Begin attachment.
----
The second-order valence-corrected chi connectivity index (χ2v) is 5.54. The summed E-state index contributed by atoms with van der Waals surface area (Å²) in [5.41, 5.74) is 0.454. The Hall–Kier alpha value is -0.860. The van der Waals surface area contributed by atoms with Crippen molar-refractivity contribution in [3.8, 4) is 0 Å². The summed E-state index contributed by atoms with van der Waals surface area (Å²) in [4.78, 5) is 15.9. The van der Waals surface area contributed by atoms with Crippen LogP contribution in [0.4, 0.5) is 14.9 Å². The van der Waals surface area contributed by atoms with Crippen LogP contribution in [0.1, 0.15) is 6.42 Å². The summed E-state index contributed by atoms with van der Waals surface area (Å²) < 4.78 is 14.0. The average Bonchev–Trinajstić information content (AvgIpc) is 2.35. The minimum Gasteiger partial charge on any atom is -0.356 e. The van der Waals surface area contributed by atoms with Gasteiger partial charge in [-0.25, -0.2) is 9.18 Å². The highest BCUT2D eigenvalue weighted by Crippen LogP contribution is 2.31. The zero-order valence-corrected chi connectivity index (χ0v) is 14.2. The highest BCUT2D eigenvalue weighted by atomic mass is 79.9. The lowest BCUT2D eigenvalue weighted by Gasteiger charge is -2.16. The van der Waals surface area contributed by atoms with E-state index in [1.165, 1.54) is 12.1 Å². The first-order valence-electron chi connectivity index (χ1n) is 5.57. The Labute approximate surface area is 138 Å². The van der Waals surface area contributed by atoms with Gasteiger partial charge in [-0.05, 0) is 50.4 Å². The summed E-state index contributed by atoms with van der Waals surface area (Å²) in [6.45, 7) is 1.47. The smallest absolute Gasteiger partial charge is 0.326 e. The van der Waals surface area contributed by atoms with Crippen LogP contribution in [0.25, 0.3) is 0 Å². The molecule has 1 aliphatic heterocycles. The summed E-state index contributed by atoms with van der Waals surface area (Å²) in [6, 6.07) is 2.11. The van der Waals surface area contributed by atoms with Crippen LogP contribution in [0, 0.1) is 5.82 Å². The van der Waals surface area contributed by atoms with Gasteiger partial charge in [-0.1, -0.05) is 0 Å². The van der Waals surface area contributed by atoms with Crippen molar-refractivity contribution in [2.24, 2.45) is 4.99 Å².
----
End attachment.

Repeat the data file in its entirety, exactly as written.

The second-order valence-corrected chi connectivity index (χ2v) is 5.54. The summed E-state index contributed by atoms with van der Waals surface area (Å²) in [5.41, 5.74) is 0.454. The Hall–Kier alpha value is -0.860. The van der Waals surface area contributed by atoms with Crippen molar-refractivity contribution in [3.8, 4) is 0 Å². The summed E-state index contributed by atoms with van der Waals surface area (Å²) in [4.78, 5) is 15.9. The van der Waals surface area contributed by atoms with Crippen LogP contribution in [0.4, 0.5) is 14.9 Å². The van der Waals surface area contributed by atoms with Crippen LogP contribution in [0.1, 0.15) is 6.42 Å². The summed E-state index contributed by atoms with van der Waals surface area (Å²) < 4.78 is 14.0. The average Bonchev–Trinajstić information content (AvgIpc) is 2.35. The minimum Gasteiger partial charge on any atom is -0.356 e. The van der Waals surface area contributed by atoms with Gasteiger partial charge in [-0.25, -0.2) is 9.18 Å². The highest BCUT2D eigenvalue weighted by Crippen LogP contribution is 2.31. The zero-order valence-corrected chi connectivity index (χ0v) is 14.2. The highest BCUT2D eigenvalue weighted by atomic mass is 79.9. The lowest BCUT2D eigenvalue weighted by Gasteiger charge is -2.16. The van der Waals surface area contributed by atoms with E-state index in [1.165, 1.54) is 12.1 Å². The first-order valence-electron chi connectivity index (χ1n) is 5.57. The Labute approximate surface area is 138 Å². The van der Waals surface area contributed by atoms with Gasteiger partial charge in [-0.05, 0) is 50.4 Å². The summed E-state index contributed by atoms with van der Waals surface area (Å²) in [6.45, 7) is 1.47. The smallest absolute Gasteiger partial charge is 0.326 e. The van der Waals surface area contributed by atoms with Crippen LogP contribution in [0.25, 0.3) is 0 Å². The molecule has 1 aliphatic heterocycles. The summed E-state index contributed by atoms with van der Waals surface area (Å²) in [6, 6.07) is 2.11. The van der Waals surface area contributed by atoms with Crippen LogP contribution in [0, 0.1) is 5.82 Å². The van der Waals surface area contributed by atoms with Gasteiger partial charge in [-0.1, -0.05) is 0 Å². The van der Waals surface area contributed by atoms with Crippen molar-refractivity contribution in [2.24, 2.45) is 4.99 Å².